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Imposing a Sex-Stereotyped Stigma On Employees Violates Title VII

Imposing a Sex-Stereotyped Stigma On Employees Violates Title VII

The Eighth Circuit joins other U.S. Courts of Appeals that have ruled on claims that an employer violated Title VII by imposing a sex-stereotyped stigma on a protected employee.  In the case of Lewis v. Heartland Inns of America, No. 08-3860 (8th Cir.2010), the defendant took away the plaintiff's front-desk clerk's daytime hours because she supposedly dressed like Ellen DeGeneres and lacked the "Midwestern girl look."  The district court granted summary judgment in favor of the defendant and the Eight Circuit Court of Appeals reversed the summary judgment and remanded for trial.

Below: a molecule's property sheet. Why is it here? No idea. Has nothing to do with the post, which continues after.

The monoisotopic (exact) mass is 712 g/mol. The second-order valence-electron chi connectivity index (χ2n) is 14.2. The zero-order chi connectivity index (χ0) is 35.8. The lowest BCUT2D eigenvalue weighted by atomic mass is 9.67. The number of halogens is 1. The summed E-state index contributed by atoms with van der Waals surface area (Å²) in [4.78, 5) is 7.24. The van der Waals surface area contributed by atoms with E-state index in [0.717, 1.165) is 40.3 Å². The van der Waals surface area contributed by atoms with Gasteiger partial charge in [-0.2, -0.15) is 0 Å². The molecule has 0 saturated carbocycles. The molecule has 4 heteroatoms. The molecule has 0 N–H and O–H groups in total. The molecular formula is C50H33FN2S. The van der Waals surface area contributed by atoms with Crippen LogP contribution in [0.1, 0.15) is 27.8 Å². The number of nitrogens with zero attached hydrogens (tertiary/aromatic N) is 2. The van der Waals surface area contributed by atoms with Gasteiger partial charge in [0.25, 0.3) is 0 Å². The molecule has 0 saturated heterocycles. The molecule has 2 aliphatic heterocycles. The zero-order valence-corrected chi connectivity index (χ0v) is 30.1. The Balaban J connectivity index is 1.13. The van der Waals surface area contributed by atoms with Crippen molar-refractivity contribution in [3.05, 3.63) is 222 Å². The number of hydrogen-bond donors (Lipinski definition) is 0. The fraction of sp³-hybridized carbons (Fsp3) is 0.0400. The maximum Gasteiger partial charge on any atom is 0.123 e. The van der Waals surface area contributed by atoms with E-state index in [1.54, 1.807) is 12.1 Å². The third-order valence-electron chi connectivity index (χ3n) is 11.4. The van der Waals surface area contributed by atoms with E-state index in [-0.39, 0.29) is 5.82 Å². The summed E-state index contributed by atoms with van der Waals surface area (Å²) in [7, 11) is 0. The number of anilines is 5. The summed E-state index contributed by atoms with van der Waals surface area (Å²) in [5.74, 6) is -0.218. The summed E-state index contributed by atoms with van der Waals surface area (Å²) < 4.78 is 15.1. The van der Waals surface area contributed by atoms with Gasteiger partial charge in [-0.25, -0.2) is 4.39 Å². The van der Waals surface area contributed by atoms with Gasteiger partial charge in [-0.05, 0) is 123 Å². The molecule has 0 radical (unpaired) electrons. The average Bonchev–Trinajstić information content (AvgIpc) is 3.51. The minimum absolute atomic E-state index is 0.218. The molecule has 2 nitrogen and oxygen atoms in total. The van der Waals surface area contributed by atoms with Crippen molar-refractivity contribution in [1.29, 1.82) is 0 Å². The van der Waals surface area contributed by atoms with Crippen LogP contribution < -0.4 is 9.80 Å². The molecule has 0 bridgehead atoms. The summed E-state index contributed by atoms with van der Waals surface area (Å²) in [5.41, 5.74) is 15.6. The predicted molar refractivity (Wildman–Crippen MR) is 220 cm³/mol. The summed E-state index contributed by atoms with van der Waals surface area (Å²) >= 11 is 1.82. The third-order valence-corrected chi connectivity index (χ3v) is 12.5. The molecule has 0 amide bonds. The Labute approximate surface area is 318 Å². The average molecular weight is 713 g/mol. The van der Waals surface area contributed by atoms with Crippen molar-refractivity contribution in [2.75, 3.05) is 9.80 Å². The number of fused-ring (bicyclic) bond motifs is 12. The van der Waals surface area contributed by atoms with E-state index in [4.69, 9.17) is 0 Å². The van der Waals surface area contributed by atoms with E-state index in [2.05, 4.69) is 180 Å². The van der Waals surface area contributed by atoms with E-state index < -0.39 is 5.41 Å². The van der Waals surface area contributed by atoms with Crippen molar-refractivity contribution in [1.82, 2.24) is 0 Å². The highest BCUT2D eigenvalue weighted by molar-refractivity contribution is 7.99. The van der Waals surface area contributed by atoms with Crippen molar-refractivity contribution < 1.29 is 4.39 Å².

Previously, the Ninth, Seventh, and Sixth Circuits and (most recently) the Third Circuit (Prowel v. Wise Business Forms, Inc., 579 F.3d 285 (3d Cir. 2009)) have ruled on claims that an employer discriminated against (or tolerated harassment of) employees whose dress and behavior did not conform to a gender stereotype of feminity or masculinity.  All of these courts recognized such a claim under Title VII or parallel state laws. 


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